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For Immediate Release
June 2, 2011

Media Contact:

Paulette W. Campbell
(240) 228-6792

Johns Hopkins APL Licenses Prosthetic Control Software to HDT Robotics

Agreement Results in First Commercial Technology License
From Groundbreaking Prosthetics Program

The Johns Hopkins University Applied Physics Laboratory (APL), in Laurel, Md., has licensed large motor control (LMC) software to HDT Robotics, a business unit of HDT Global and a provider of advanced robotic manipulation systems and military robotics solutions.

This agreement grants HDT rights to incorporate the software into robotic limbs that it intends to sell on the commercial market. While the company has the right to change the software, the original software work  is recognized through royalty payments to APL.

The large motor control software was originally developed for the Defense Advanced Research Project Agency's  Revolutionizing Prosthetics 2009 (RP 2009) program, an APL-led effort that developed the Modular Prosthetic Limb (MPL), an advanced upper-extremity prosthesis that promises to restore full motor and sensory capability to upper-extremity amputees. Heather Curran, a technology and marketing manager in APL's Office of Technology Transfer, says the agreement represents the first commercial license from the RP 2009 effort. HDT previously licensed this same technology for use among military customers.

The MPL — currently being used in non-human primate clinical trials — includes LMC software in its shoulder and elbow joints, as well as to control wrist movements. "This software controls the motors in the arm that allows prosthetic users to use the mechanical upper arm to perform everyday tasks such as picking up an object or opening a door," explains Kapil Katyal, a biomedical software systems engineer in APL's National Security Technology Department.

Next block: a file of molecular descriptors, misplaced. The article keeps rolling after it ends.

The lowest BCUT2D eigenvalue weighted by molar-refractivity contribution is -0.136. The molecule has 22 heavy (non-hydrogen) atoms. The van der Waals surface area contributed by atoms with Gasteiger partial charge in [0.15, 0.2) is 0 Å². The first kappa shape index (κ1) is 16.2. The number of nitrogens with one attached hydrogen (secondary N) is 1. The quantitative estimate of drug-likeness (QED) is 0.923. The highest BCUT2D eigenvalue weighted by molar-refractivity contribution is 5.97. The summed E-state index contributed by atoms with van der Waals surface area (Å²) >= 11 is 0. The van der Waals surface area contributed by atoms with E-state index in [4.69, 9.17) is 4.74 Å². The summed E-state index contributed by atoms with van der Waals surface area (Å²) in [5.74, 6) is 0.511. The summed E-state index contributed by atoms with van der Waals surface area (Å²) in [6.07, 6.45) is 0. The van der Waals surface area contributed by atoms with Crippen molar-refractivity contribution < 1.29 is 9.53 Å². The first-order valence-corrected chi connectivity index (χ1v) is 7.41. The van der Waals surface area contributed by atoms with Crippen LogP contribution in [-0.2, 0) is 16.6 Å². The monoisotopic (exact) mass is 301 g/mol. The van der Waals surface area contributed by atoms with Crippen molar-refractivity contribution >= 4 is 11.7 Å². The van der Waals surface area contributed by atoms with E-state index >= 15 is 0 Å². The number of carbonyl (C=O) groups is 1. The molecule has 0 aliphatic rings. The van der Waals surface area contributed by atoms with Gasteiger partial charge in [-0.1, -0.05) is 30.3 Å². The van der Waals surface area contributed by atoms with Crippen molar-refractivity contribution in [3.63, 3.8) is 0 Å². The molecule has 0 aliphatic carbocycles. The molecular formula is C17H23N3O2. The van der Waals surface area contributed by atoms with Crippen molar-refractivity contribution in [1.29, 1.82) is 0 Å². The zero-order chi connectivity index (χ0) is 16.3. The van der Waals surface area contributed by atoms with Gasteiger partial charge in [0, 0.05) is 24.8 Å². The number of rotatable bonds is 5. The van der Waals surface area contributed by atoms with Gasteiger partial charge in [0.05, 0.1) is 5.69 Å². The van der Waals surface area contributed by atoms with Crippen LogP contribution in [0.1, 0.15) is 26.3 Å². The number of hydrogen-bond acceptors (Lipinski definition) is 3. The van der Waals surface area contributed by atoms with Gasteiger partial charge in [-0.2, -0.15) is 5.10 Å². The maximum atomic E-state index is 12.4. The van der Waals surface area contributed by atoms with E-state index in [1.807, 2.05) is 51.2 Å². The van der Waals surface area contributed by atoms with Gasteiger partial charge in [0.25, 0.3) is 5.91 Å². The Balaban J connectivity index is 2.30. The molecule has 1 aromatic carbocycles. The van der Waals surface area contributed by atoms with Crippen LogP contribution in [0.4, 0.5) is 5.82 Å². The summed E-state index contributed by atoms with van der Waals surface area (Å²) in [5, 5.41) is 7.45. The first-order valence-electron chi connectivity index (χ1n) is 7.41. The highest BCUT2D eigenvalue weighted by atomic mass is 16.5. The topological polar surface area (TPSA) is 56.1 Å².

HDT has been a subcontractor on the RP 2009 effort since its inception in 2005. Its commercial robotic arms will contain several instances of the software to control each bend, which is accomplished by a large motor controller manufactured by HDT Robotics. The first product is expected to have 11 LMCs. 

 "We are pleased to have a long-standing relationship with Johns Hopkins APL and to have been a part of the DARPA Revolutionizing Prosthetics project through which this technology was developed," says Tom Van Doren, chief operating officer at HDT Robotics. "Our continued partnership with APL will allow HDT to bring products to market quickly. For those of us at HDT, commercializing this technology is a realization of our corporate vision."

 "This dual use is expected to help pave the way for use in affordable prosthetics," says Curran. "This transfer demonstrates a dual use of a government funded technology. It was originally developed for DARPA within the prosthetic limb program and will now also be applied within commercial robotics.

"Obviously, this technology is a small part of the total program but represents the value of software and other unpatented technology," she continues. "Access to the software saves the company time and effort, helping to get products to market faster where they can benefit both the government and the public. The royalty payments we receive help fund APL's ongoing commercialization efforts."

According to Curran, this transfer exemplifies what is expected to be a trend in commercializing the enormous suite of cutting edge technology from the program. "In addition to searching for the best commercialization path for the prosthetic arm — ensuring that it reaches both military and other amputees — transfer such as this can be leveraged across many fields and applications."

The Applied Physics Laboratory, a division of The Johns Hopkins University, meets critical national challenges through the innovative application of science and technology. For more information, visit www.jhuapl.edu